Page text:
Looking at the failure of the project in some of the schools, it seems to be a lack of service.
• Computers not working (assuming hardware/software failure)
• No internet access (ISP and telecoms required)
• Alarm cable cut (Security services required)
• No electricity (Electrical supply)
I believe that the private sector needs to be more involved in the education of our youth. These services can be sponsored by the private sector:
• Computer company provides education and system administration services
• Telecoms company provides ISP and/or telecoms (Unfortunately we don’t have too much option with telecoms, but I am sure that in association with the new wireless solution providers, a solution could be found.
• Security company provides systems and maintenance to security systems
• Power company to provide electricity solutions (We have heard of various electrical solutions in rural areas, namely the use of solar panels etc.)
Companies should be providing schools with required services. Schools should put together a list of basic services that are required and private companies should sponsor the various services required by the schools and inline with the company’s core business. The private companies therefore get the advertising exposure and schools get the required services.
Private companies should also provide part of the education. I would like to see private companies taking more of an active role in the teaching of scholars from at least high school. This would reduce the stress on teachers and provide real world examples and a different perspective on lessons for the scholars. Who hasn’t asked where you will use the parabolic graphs in the real world. Examples from the real world could provide better clarity for students.
At the same time, I think students should also be given more responsibility with regard to their education, especially with something like an IT lab. There are teenagers that are programming operating systems and making fortunes developing e-commerce sites. With genius such as this, the students are able to support their own labs surely. Of course, there will need to be some initial training and some leadership. I believe this is the task of the private sector. Once the students have been trained in basic computer maintenance, the students will be able to take care of the labs themselves (with the guidance of an active private company and their teachers).
The trick in this, I believe, is in ownership. The companies should take ownership of the project as a marketing opportunity. The students should take ownership of the project as a tool in their education. I believe that this would ensure a sustainable solution and solve the ever tight budgetary constraints.
Since Telkom is the major shareholder in Vodacom, I don`t think we can expect Mr Knott-Craig to be completely unbiased here.
In addition, ICASA has turned its gaze on the Vellphone networks, so Mr KC might be feeling a bit jumpy.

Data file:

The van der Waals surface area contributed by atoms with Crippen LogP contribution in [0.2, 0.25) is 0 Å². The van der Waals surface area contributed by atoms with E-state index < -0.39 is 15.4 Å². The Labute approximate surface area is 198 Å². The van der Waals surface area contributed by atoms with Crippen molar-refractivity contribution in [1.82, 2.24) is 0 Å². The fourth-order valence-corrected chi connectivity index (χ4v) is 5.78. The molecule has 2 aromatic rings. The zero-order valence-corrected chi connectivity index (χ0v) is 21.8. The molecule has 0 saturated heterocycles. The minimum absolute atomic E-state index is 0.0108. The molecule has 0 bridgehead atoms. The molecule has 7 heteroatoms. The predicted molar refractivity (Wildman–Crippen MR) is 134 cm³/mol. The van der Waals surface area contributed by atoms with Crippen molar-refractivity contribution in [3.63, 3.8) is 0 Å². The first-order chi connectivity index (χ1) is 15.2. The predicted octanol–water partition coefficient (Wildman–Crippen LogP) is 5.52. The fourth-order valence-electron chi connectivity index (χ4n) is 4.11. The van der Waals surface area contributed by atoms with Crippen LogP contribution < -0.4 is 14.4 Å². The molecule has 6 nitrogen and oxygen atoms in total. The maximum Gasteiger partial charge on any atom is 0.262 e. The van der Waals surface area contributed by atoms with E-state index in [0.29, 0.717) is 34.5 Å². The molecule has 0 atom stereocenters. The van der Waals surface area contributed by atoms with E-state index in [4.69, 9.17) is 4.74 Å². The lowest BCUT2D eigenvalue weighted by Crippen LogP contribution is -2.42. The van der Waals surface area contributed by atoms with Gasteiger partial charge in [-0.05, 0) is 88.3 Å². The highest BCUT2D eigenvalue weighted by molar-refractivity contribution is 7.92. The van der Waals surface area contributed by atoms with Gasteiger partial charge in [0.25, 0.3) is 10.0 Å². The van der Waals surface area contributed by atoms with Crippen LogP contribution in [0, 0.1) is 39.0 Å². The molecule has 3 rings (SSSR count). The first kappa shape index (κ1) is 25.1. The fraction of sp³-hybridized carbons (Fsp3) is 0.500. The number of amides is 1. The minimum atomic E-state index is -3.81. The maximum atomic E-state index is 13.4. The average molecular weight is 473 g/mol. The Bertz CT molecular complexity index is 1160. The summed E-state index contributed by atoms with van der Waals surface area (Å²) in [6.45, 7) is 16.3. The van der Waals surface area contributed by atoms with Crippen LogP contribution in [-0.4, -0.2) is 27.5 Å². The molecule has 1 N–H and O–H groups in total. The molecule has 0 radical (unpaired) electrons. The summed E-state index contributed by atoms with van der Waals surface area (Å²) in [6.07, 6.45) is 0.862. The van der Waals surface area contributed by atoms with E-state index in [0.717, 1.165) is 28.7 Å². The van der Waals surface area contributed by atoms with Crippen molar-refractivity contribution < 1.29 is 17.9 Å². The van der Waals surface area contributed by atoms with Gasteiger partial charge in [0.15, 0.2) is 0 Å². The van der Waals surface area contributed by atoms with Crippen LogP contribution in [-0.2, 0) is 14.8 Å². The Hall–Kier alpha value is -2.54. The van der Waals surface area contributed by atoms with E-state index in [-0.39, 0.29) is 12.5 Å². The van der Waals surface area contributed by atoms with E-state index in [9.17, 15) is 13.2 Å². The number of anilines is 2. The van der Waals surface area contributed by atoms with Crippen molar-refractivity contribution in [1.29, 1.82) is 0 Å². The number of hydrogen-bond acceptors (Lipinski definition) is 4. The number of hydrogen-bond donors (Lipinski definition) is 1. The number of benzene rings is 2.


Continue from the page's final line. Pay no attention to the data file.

Telkom had plenty of opportunity to give this information at the ADSL hearings, they chose not to do so. Why should this matter, which is sqarely in the domain of public interest, be discussed behind closed doors?
I feel that they are now in a corner, and are unable to defend their position. If their reasons for high prices are so relevant, why not make them public?
ICASA`s report was the result of a PUBLIC hearing - any subsequent dealings/meetings between ICASA and TELKOM should be held in a transparent manner and all documents should be available for public scrutiny.
“Dominance in a competitive industry reflects excellence,” he said. “One who comes first should not be punished for doing well. If you abuse dominance, then you should be dealt with...
How on EARTH is Telkom in a competitive industry?!?! Or Vodacom for that matter. We have huge monopolies reporting massive profits. There is no competitive industry.
As a junior Project Administrator and having contacts with SMME`s, this type of information is very useful and important. I would like to thank you for valuable sources like these.
I`ve worked previously as a cashier, and I can understand services to customers as a very important aspect. I just wish that some people can sometime value services delivered, and actually mention this to the supplier. South Africa has got a low good service delivery rate, but value those who do deliver properly. That`s what I`ll appreciate.
From the Vodacom Site :
Vodacom Group`s shareholders include Telkom SA Ltd (50%), VenFin Ltd (15%) and Vodafone Group plc (35%).
I see Alan Knott-Craig`s lips moving but I hear Sizwe`s voice.
This is similar to the drivel they offered their clients over the phone.
Not a very detailed explanation of a failure in a critical system. Very critical for lots of small companies and individuals.
What they are not saying is that these problems have been long coming and that they have been operating sub-standard infrastructure for some time.
I am not impressed at all by their service, not even speaking of the Internet Banking charges they charge their clients, who in fact are doing them a favour by not setting foot in their branches.
I am in favour of the Banking Adjudicator having a look at all banks their service levels and charges.
I agree with the previous comment, at R555 per month it`s still a rip off, and the installation charges are unacceptable.
Telkom`s comment that high installation charges were needed to cover losses in setting up the infrastructure.
What losses ?
Look at their financial results for the past 2 years. Thier profits are nothing short of insane.
This is daylight robbery and I hope that competition to Telkom take the high ground here and offer highly competetive rates rather than following the typical trend of 2 or 3 percent of what the market currently pays,as in the cell phone industry.
Is there any coverage in the East London area??